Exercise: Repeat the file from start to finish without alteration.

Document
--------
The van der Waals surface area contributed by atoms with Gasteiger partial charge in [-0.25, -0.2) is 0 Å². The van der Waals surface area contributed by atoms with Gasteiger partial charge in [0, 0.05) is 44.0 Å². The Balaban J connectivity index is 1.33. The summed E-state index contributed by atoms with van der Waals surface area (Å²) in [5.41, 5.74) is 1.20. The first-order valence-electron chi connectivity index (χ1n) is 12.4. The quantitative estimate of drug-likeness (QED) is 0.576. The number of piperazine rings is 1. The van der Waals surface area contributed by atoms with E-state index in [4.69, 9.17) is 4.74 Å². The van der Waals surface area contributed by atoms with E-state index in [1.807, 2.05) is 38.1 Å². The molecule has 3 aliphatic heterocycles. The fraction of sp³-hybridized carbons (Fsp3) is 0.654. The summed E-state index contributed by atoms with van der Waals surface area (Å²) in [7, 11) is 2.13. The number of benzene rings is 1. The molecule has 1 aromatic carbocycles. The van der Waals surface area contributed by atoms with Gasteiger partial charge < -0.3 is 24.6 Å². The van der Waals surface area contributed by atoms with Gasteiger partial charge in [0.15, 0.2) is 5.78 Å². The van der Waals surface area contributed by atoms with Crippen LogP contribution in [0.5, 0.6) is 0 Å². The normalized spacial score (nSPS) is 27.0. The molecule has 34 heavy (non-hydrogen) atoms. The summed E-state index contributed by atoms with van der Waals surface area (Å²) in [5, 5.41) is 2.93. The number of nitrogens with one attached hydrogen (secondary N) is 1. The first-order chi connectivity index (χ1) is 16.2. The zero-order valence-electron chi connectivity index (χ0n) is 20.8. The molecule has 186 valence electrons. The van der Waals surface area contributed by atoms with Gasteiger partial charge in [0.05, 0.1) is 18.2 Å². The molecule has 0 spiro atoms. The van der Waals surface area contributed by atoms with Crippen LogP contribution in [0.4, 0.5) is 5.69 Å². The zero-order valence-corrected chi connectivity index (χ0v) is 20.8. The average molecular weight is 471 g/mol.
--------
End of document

The van der Waals surface area contributed by atoms with Gasteiger partial charge in [-0.25, -0.2) is 0 Å². The van der Waals surface area contributed by atoms with Gasteiger partial charge in [0, 0.05) is 44.0 Å². The Balaban J connectivity index is 1.33. The summed E-state index contributed by atoms with van der Waals surface area (Å²) in [5.41, 5.74) is 1.20. The first-order valence-electron chi connectivity index (χ1n) is 12.4. The quantitative estimate of drug-likeness (QED) is 0.576. The number of piperazine rings is 1. The van der Waals surface area contributed by atoms with E-state index in [4.69, 9.17) is 4.74 Å². The van der Waals surface area contributed by atoms with E-state index in [1.807, 2.05) is 38.1 Å². The molecule has 3 aliphatic heterocycles. The fraction of sp³-hybridized carbons (Fsp3) is 0.654. The summed E-state index contributed by atoms with van der Waals surface area (Å²) in [7, 11) is 2.13. The number of benzene rings is 1. The molecule has 1 aromatic carbocycles. The van der Waals surface area contributed by atoms with Gasteiger partial charge < -0.3 is 24.6 Å². The van der Waals surface area contributed by atoms with Gasteiger partial charge in [0.15, 0.2) is 5.78 Å². The van der Waals surface area contributed by atoms with Crippen LogP contribution in [0.5, 0.6) is 0 Å². The normalized spacial score (nSPS) is 27.0. The molecule has 34 heavy (non-hydrogen) atoms. The summed E-state index contributed by atoms with van der Waals surface area (Å²) in [5, 5.41) is 2.93. The number of nitrogens with one attached hydrogen (secondary N) is 1. The first-order chi connectivity index (χ1) is 16.2. The zero-order valence-electron chi connectivity index (χ0n) is 20.8. The molecule has 186 valence electrons. The van der Waals surface area contributed by atoms with Gasteiger partial charge in [0.05, 0.1) is 18.2 Å². The molecule has 0 spiro atoms. The van der Waals surface area contributed by atoms with Crippen LogP contribution in [0.4, 0.5) is 5.69 Å². The zero-order valence-corrected chi connectivity index (χ0v) is 20.8. The average molecular weight is 471 g/mol.